Susan Boyle Kind of Church

Everyone has something to offer everyone else.  We all have gifts of the Spirit.

Susan Boyle surprised us because she was a homely Scottish woman who lived her whole life in poor, small village taking care of her mother, and had grown to forty-seven years and never been kissed.  She took YouTube by storm as she starred on the British version of American Idol.  When she opened her mouth to sing, what came out brought the whole crowd to its feet and a smile of joy to that chronic curmudgeon Simon Cowell.  She reminded us everyone has something to offer.   Click here to be inspired again by her mind blowing performance.

The church must make sure each of us and all of us have our chance to contribute to the fellowship of faith.  If there are persons who are not contributing then we are all hurt and at fault.  Churches full of people taking steps toward each so that everyone is able to offer their gifts; are churches who sing songs that surprise.

Don’t ever stop offering yourself waiting for something new or to change.  Volunteer where needed, call persons whom you have missed, write notes to the homebound or infirmed, go on a mission trip, join a choir, become hospitable, take a turn  caring for under-served children or  preschoolers or engage in any number of opportunities right near you.  Don’t just stand there; we need each other and God needs you.

Carve out wider clearing in the forest of your world; colonizing your part of the world for heaven’s sake.

Back to Work!


Faith trusts the flow of the river of life.  It is always best to stay in the stream.  I believe in the natural current of process, which I don’t have to change, coerce, or improve.

This requires me to exhibit incalculable confidence in God, especially when troubled.  Usually, I am certain I have the ability to make things work.  So, I rush right up into my head trying to change or create the flow of the river.  This is a loss of nerve in God who loves me more than I can know.  Worse, it robs me of any ability to be present with a God who is already at work; flowing the river of life through me.

So, I remind myself on this day God is not an authoritarian who seeks selfish good.  My God is a lover who desires to shape the divine image within me.

Adapted from Richard Rohr, From Everything Belongs

Published in: on March 28, 2011 at 7:20 am  Leave a Comment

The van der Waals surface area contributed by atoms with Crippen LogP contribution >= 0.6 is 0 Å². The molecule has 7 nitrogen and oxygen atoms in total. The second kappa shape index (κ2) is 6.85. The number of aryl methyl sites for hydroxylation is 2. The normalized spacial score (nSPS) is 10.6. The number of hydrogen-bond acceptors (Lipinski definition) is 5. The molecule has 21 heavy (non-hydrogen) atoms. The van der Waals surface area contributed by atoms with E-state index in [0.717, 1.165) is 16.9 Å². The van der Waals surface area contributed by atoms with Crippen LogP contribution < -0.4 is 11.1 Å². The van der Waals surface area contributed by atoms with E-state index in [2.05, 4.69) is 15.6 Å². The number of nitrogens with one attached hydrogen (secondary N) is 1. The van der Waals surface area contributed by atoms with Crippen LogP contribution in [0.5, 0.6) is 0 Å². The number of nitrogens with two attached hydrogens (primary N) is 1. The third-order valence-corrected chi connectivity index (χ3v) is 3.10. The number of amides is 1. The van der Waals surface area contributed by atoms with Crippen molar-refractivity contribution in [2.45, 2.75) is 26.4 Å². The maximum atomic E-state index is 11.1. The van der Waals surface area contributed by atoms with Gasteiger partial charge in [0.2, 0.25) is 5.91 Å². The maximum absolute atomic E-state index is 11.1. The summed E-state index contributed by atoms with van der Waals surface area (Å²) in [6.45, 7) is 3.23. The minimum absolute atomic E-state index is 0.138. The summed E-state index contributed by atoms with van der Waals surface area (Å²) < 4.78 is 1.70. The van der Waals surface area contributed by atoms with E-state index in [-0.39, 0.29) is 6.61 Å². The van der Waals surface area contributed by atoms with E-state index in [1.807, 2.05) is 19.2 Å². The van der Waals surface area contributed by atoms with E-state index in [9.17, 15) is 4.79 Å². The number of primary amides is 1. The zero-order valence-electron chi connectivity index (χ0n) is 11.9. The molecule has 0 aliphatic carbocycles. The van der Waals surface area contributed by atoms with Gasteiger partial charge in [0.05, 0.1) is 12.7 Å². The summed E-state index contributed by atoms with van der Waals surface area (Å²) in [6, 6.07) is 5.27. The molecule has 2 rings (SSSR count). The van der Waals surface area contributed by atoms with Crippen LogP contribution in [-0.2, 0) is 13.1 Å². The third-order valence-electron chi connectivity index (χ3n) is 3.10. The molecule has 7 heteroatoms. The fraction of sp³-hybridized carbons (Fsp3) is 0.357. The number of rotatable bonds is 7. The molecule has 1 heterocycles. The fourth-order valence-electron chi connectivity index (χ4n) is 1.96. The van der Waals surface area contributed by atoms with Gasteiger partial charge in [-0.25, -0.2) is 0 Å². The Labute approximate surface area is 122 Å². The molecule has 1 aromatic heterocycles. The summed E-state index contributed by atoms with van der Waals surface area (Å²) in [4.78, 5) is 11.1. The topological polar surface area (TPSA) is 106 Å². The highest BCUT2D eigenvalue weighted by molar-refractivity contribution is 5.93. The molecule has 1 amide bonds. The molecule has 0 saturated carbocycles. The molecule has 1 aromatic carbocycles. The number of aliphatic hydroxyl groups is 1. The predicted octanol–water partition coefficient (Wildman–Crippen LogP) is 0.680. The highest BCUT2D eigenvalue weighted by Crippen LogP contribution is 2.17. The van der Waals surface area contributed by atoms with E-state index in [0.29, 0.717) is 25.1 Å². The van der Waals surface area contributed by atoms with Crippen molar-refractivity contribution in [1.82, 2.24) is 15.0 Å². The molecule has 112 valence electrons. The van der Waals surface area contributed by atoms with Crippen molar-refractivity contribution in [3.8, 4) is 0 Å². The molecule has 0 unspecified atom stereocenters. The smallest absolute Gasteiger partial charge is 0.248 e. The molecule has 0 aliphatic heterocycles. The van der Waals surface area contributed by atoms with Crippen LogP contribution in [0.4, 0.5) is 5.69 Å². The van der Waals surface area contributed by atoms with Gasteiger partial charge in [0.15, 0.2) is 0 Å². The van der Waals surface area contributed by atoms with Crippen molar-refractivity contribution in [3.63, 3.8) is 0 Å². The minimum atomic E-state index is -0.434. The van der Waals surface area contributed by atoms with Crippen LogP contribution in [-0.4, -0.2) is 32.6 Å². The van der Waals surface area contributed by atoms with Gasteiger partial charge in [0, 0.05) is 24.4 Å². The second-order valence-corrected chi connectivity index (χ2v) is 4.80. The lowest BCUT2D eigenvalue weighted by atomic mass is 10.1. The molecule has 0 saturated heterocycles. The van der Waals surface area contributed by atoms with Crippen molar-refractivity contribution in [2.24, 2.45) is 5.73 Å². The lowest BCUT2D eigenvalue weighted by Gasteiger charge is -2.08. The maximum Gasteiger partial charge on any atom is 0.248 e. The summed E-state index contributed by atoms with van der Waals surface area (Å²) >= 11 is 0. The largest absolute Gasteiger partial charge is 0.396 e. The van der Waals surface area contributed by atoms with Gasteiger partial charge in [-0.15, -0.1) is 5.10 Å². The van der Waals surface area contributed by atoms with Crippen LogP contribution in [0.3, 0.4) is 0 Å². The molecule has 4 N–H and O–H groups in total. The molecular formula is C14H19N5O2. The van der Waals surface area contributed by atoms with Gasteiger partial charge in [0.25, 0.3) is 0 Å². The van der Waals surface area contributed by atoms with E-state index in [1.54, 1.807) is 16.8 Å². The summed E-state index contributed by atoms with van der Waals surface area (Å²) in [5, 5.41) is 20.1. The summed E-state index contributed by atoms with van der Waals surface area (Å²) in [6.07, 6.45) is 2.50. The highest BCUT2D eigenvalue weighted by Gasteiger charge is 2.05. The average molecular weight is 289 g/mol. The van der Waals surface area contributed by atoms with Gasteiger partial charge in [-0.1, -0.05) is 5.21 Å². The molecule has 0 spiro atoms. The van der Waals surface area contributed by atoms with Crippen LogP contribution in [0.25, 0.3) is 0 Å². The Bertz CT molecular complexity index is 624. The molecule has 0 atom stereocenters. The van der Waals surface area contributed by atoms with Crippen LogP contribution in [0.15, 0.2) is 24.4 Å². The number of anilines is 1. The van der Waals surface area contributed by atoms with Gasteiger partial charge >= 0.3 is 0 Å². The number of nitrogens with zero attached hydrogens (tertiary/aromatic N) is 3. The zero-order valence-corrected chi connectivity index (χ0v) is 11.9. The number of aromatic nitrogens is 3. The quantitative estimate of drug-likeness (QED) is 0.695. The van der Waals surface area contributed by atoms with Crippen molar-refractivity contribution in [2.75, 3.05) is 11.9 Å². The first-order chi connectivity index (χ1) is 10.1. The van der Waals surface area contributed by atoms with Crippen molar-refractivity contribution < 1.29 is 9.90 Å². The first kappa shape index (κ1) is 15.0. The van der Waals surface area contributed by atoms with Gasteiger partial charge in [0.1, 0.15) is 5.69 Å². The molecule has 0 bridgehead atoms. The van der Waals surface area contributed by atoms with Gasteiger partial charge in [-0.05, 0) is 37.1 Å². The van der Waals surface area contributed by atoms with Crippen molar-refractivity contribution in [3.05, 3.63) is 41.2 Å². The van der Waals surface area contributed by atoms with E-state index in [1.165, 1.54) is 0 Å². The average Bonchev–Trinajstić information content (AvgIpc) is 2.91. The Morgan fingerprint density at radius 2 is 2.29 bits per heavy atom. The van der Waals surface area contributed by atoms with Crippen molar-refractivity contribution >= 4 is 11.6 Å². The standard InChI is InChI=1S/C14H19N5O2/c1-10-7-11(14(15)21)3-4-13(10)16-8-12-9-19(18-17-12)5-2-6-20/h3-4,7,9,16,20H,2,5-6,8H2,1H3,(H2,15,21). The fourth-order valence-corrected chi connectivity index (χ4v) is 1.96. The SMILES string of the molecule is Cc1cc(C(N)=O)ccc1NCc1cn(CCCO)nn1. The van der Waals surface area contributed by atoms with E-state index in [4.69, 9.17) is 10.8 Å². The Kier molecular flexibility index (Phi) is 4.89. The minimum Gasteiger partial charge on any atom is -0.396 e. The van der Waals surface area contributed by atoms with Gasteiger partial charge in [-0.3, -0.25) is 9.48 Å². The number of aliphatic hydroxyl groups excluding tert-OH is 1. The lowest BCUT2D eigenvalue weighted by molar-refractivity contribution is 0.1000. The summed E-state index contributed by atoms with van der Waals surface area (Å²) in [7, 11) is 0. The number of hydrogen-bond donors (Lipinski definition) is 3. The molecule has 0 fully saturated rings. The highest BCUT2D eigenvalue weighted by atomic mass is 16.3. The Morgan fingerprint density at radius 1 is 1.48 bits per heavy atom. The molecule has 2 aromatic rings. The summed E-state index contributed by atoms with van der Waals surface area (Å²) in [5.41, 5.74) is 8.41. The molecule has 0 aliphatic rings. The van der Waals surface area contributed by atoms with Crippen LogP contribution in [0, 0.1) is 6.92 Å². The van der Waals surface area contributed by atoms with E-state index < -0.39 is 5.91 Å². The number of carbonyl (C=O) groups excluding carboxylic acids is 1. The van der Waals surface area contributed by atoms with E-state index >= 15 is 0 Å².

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Friends and Enemies

We are walking toward the cross in this Lenten season and the Judas story is right around the corner.  It amazes me Jesus does not treat Judas like his enemy.  Jesus calls him “Friend.”  What’s more, Jesus even tries to find the hand of God in all this.  I rarely think of that possibility first.


Caravaggio's take on Judas's betrayal

Over the years, people in churches have gotten on my case for bad theology, manners, preaching style or other various and sundry matters.  They are usually trying to marginalize their pastor in some way.  (Some I can’t blame when I look back at some of those sermons.)  In one case, I decided to confront such a person in the church parking lot.  The person craters and hardly ever spoke to me again.  Years later, I am still stewing about it.


I tried to fight fire with fire, and we both, got burned.  I took a person, who too is a child of God, and make a betrayer and devil out of him.  The chance at reconciliation went out the window by my using the violence of harsh words to defeat my enemy.

Jesus seems crazy when he says bless those who curse us, do good to them that do us harm.  Turn the other cheek.  Love our enemies.  Pray for those who persecute you.  Seek peace and pursue it.  Put away the sword.  Pour water on fire.  Lower the temperature.  Cool things down.  These teachings seem so hard when we experience betrayal, rejection, denial, and loss.  Setting down our sense to be right is the Jesus form of peacemaking, though it goes against all of our natural instincts.

The reason this is so hard is because it seems so crazy.  Maybe crazy is just the tonic we need.  The paradox of peacemaking in our sick world is we are called to fight fire with Living Water.  After all, this Lenten road leads to a cross constructed by enemies of a Christ, who forgave them and us and us and called all of us “Friends”.